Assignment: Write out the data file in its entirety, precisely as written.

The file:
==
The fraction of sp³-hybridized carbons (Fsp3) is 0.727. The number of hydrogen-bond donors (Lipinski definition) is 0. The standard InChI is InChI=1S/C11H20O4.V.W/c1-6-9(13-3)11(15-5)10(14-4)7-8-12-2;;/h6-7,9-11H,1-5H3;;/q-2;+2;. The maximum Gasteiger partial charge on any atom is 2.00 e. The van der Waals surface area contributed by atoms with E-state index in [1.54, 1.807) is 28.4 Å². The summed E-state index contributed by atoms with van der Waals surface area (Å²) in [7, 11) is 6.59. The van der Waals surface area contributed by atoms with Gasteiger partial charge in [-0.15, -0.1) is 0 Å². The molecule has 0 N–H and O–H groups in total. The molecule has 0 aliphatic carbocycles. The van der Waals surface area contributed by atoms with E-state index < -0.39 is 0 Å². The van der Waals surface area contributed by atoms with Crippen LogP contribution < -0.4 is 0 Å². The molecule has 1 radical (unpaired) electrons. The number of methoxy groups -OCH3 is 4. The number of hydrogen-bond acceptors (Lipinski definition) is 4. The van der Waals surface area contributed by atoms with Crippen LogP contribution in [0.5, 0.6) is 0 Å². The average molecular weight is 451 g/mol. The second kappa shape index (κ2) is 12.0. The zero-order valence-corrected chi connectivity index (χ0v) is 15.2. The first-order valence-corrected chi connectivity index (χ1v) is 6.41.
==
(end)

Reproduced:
The fraction of sp³-hybridized carbons (Fsp3) is 0.727. The number of hydrogen-bond donors (Lipinski definition) is 0. The standard InChI is InChI=1S/C11H20O4.V.W/c1-6-9(13-3)11(15-5)10(14-4)7-8-12-2;;/h6-7,9-11H,1-5H3;;/q-2;+2;. The maximum Gasteiger partial charge on any atom is 2.00 e. The van der Waals surface area contributed by atoms with E-state index in [1.54, 1.807) is 28.4 Å². The summed E-state index contributed by atoms with van der Waals surface area (Å²) in [7, 11) is 6.59. The van der Waals surface area contributed by atoms with Gasteiger partial charge in [-0.15, -0.1) is 0 Å². The molecule has 0 N–H and O–H groups in total. The molecule has 0 aliphatic carbocycles. The van der Waals surface area contributed by atoms with E-state index < -0.39 is 0 Å². The van der Waals surface area contributed by atoms with Crippen LogP contribution < -0.4 is 0 Å². The molecule has 1 radical (unpaired) electrons. The number of methoxy groups -OCH3 is 4. The number of hydrogen-bond acceptors (Lipinski definition) is 4. The van der Waals surface area contributed by atoms with Crippen LogP contribution in [0.5, 0.6) is 0 Å². The average molecular weight is 451 g/mol. The second kappa shape index (κ2) is 12.0. The zero-order valence-corrected chi connectivity index (χ0v) is 15.2. The first-order valence-corrected chi connectivity index (χ1v) is 6.41.